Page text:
Ethics Commission urged to clarify Wolf ruling
Says decision will have 'chilling effect'
STATE HOUSE NEWS SERVICE
A LEADING BUSINESS ADVOCATE on Monday worried that the recent State Ethics Commission ruling that derailed Sen. Daniel Wolf’s political career could have a “chilling effect” on participation in elected politics by small business owners.
Despite being at odds politically with the Senate Democrat from Harwich, National Federation of Independent Business State Director Bill Vernon called on the Ethics Commission to clarify its ruling that has forced Wolf to suspend his campaign for governor and make plans to resign his Senate seat this Thursday.
Vernon asked that the commission disseminate additional information and guidance for business people reading the Wolf ruling and applying it to their own circumstances.
Short of clarification from the commission, Vernon said, the Legislature should enact new laws so that “everyone understands the permissible levels of participation and everyone is treated fairly.”
The Ethics Commission earlier this month ruled that Wolf’s ownership stake in Cape Air created a conflict of interest for the second-term senator because of no-bid lease and operation agreements the airline holds with the Massachusetts Port Authority to fly through Logan International Airport.
The commission told Wolf he must resign his seat and give up his campaign for governor, divest from Cape Air, or cease the airline’s operations at Logan. Wolf last week suspended his campaign for governor, and plans to resign on Thursday unless the commission alters its ruling.
Though the 1962 law was designed to prevent public officials from benefiting financially from state contracts over which they may wield control, Wolf has argued that Cape Air’s agreements with Logan Airport are pro-forma and the fees are non-negotiable. The Legislature also has no budgetary oversight of Massport.
The Ethics Commission, in its ruling on Wolf, said it has consistently required legislators to divest their financial interests in state contracts as a condition of their public service.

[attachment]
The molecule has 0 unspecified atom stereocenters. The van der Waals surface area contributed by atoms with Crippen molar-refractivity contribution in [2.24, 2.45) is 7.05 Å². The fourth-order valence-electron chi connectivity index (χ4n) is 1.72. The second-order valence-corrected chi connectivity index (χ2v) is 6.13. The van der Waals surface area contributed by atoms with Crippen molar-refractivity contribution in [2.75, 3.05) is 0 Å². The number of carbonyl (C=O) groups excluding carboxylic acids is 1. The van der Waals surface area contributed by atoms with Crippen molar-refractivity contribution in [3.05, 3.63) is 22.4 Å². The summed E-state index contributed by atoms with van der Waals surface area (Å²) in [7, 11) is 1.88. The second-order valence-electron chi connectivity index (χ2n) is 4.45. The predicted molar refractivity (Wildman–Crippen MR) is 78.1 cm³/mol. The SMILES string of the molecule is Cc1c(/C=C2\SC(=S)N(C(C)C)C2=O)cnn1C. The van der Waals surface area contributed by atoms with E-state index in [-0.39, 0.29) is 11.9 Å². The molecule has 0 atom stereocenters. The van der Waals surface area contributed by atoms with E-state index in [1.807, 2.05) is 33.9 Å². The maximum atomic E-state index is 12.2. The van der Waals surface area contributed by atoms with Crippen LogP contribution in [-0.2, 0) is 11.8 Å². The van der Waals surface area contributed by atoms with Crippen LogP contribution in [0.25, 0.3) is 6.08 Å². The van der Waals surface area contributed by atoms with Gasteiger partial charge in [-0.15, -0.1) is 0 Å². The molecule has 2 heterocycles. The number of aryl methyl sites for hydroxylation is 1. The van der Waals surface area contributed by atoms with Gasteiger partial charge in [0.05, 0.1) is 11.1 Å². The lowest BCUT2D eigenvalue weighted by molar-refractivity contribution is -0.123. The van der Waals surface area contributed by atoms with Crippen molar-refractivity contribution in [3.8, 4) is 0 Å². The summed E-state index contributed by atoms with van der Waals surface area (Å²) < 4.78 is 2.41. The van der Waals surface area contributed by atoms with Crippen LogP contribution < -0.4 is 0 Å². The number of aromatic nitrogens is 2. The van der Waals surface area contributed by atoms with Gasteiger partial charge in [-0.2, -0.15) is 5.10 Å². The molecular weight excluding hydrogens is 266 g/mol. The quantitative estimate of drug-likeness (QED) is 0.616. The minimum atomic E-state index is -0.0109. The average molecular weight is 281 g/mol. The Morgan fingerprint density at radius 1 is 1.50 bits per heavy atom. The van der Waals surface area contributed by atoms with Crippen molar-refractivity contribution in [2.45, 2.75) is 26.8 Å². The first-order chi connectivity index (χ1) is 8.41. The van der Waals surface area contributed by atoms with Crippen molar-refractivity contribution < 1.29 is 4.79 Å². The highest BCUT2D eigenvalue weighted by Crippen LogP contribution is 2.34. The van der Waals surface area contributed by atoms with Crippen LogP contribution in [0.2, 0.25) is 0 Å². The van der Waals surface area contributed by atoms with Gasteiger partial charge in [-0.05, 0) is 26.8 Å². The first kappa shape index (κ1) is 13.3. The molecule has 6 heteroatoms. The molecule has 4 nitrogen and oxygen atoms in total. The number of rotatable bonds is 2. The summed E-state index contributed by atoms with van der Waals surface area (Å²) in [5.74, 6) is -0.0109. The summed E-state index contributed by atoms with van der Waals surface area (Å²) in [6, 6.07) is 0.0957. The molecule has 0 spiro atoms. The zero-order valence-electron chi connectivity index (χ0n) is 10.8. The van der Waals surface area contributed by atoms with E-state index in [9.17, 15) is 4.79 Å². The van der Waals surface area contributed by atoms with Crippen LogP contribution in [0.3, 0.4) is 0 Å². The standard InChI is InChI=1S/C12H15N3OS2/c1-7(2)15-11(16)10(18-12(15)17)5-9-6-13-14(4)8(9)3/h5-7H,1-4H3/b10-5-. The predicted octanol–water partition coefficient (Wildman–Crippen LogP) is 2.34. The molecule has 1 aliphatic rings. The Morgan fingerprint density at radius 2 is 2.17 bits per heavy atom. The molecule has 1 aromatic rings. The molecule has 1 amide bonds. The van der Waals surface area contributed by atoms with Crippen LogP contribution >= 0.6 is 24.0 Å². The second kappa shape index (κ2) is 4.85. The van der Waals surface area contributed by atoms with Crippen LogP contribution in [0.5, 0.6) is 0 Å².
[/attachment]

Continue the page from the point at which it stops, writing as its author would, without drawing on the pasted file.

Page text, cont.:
However, many lawmakers have careers off Beacon Hill, and the Legislature has created exemptions from certain ethics laws for professions such as lawyers or if the financial interest in a state contract is smaller than 10 percent. Sen. Kenneth Donnelly, an Arlington Democrat and co-chair of the Committee on State Administration and Regulatory Oversight, has pledged to have his committee review the ethics laws, particularly how they define a state contract.
“The Ethics Commission’s decision in the case of State Senator Dan Wolf, founder and principal shareholder of Cape Air, acts to discourage candidacies and voluntary governmental participation from the private sector just as we need the expertise those persons can offer,” Vernon wrote.
“We are not political allies by any stretch of the imagination,” Vernon wrote in the letter.
Though he said he’s not familiar enough with the contracting procedures at Massport to say whether he’s in violation of the law, he said the expansion of government has led to an increase in points of contact for small businesses and government with no-bid contracts too small to qualify for public bidding or requiring uniform, non-negotiable fees.“With the expansion of state government it’s a much bigger business. There’s a lot of business that have some contact with government. Does that means they can’t run? If that’s the case and intent of the ruling, then the Legislature should look at it,” Vernon told the News Service. “It has the potential for eliminating lot of people from public office.”
Saying he planned to resign from the Senate “under duress,” Wolf last week indicated that ending all leases and operating agreements between Cape Air and Massport would “destroy” Cape Air and lead to the loss of 1,000 jobs. Divesting his holdings in Cape Air, he said, would “fundamentally undermine the company” while selling his shares to company employees “would saddle them with serious debt as I walk out the door, and create significant cash flow challenges going forward.” Wolf said that selling his shares to a private owner “would end employee control of the company’s future, removing protection from a forced merger or acquisition.”